Thursday, July 30, 2015

Harlem Alpines

The Alpine strawberries keep strawberrying. Luckily, the squirrels are not interested in them, despite their strong and delicious perfume (the strawberries', not the squirrels'). If you have the space for a long row, plant them, and gather more than my twice-weekly breakfast handful from three small, six-inch pots.

Two of these tough little plants survived our last winter, and one grew from seed, from last year's dropped fruit. They were puny in April and are now plush and prolific (p-p-p-p!).

Off topic: Tomorrow is the last day to enter the giveaway of my book on Amazon (call it a goodbye Harlem, hello Brooklyn gesture). There will be two winners. If you are a US resident, head over there if you'd like to try your luck.

[Update: whoops, both prizes have been claimed - that was quick. Hopefully I can do another in the fall.]


  1. My strawberries haven't been doing too well this year. I think it's been to hot and dry. Next year (there's always a next year for gardeners) I'll have to try Alpines!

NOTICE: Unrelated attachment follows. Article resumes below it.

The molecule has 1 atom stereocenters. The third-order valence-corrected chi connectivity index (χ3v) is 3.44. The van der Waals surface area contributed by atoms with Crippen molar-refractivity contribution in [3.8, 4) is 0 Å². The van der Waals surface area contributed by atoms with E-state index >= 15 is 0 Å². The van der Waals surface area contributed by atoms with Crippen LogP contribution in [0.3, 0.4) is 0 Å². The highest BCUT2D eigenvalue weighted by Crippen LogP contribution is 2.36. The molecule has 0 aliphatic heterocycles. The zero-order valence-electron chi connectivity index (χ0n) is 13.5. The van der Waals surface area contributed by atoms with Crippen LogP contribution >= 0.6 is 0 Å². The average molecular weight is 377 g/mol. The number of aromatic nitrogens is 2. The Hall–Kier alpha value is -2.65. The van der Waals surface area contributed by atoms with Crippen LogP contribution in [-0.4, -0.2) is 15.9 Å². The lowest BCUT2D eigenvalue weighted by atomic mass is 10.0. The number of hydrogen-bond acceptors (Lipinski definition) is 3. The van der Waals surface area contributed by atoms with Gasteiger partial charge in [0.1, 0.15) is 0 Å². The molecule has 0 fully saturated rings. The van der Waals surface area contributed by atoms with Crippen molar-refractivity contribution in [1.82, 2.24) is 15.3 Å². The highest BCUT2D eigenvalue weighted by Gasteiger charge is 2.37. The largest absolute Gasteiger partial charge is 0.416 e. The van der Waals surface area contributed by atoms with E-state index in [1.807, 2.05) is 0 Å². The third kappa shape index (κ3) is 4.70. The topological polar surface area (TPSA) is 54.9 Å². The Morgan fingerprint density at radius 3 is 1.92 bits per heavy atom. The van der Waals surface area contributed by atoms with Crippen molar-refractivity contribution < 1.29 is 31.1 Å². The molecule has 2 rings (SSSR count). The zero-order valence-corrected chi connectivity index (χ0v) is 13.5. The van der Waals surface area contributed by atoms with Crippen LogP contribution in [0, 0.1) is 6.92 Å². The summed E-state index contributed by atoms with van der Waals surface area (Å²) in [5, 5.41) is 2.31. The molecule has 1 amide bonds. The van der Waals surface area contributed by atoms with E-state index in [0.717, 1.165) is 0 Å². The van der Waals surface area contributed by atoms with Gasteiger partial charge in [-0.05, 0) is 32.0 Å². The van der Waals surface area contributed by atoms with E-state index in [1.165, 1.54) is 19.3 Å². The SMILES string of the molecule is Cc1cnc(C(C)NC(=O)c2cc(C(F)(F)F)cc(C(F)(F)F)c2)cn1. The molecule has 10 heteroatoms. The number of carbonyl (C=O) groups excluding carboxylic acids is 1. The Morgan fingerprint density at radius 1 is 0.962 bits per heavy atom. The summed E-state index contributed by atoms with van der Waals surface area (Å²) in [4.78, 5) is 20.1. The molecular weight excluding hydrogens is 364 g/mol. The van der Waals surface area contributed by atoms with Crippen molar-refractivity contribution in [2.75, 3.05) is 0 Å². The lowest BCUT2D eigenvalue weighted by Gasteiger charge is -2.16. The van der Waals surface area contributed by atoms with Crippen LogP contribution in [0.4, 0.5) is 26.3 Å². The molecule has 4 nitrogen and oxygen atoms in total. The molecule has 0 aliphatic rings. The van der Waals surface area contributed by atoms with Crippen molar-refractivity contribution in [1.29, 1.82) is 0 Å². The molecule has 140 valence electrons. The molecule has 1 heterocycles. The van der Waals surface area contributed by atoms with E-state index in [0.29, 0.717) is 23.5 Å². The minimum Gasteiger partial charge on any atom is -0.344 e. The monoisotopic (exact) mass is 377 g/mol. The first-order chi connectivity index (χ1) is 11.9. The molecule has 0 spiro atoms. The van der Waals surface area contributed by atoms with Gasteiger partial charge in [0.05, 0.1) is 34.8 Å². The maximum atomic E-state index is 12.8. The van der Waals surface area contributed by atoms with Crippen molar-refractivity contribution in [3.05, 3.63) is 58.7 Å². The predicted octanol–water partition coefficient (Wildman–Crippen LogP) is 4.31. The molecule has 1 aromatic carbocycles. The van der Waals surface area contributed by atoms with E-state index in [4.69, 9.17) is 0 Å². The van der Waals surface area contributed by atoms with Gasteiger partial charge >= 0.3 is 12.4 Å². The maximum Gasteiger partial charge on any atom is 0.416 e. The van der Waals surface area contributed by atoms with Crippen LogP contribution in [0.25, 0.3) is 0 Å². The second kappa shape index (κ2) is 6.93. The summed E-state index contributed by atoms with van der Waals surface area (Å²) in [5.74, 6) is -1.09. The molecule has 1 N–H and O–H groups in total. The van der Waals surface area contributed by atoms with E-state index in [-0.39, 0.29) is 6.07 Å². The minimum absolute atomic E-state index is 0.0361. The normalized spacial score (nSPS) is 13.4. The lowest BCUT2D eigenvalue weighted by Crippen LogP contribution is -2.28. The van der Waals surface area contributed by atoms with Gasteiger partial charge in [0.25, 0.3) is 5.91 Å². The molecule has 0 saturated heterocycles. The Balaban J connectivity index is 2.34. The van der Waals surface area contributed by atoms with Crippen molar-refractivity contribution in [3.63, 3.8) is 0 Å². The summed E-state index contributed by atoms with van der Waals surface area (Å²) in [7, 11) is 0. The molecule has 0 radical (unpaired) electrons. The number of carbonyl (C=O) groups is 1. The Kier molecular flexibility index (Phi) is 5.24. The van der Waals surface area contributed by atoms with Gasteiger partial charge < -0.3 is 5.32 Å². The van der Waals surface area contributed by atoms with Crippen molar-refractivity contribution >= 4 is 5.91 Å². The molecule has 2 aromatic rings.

2. I always enjoy seeing your photos. Your strawberry heart arrangement is adorable!

  3. Leslie in OregonJuly 30, 2015 at 4:25 PM

    While we don't get enough sun for most fruit and vegetable plants, wild alpine strawberries grow all over our large yard, producing fruit only where there is the most sun. To me, they are incomparably delicious, and yours look particularly scrumptious. With hope that your arranging and photographing them in a heart mean that you are feeling a bit better, Leslie

  4. Hi Marie,
    A belated post to say how happy I am that you & the Frenchman have found a place back in Brooklyn and one with a real yard!
    I'm looking forward to reading about your move and next year, your next fabulous garden and harvest!
    Alpine strawberries, will look them up.
    Cheers and Good Luck with the move!

    in hot, sunny and Rudbeckia-laden


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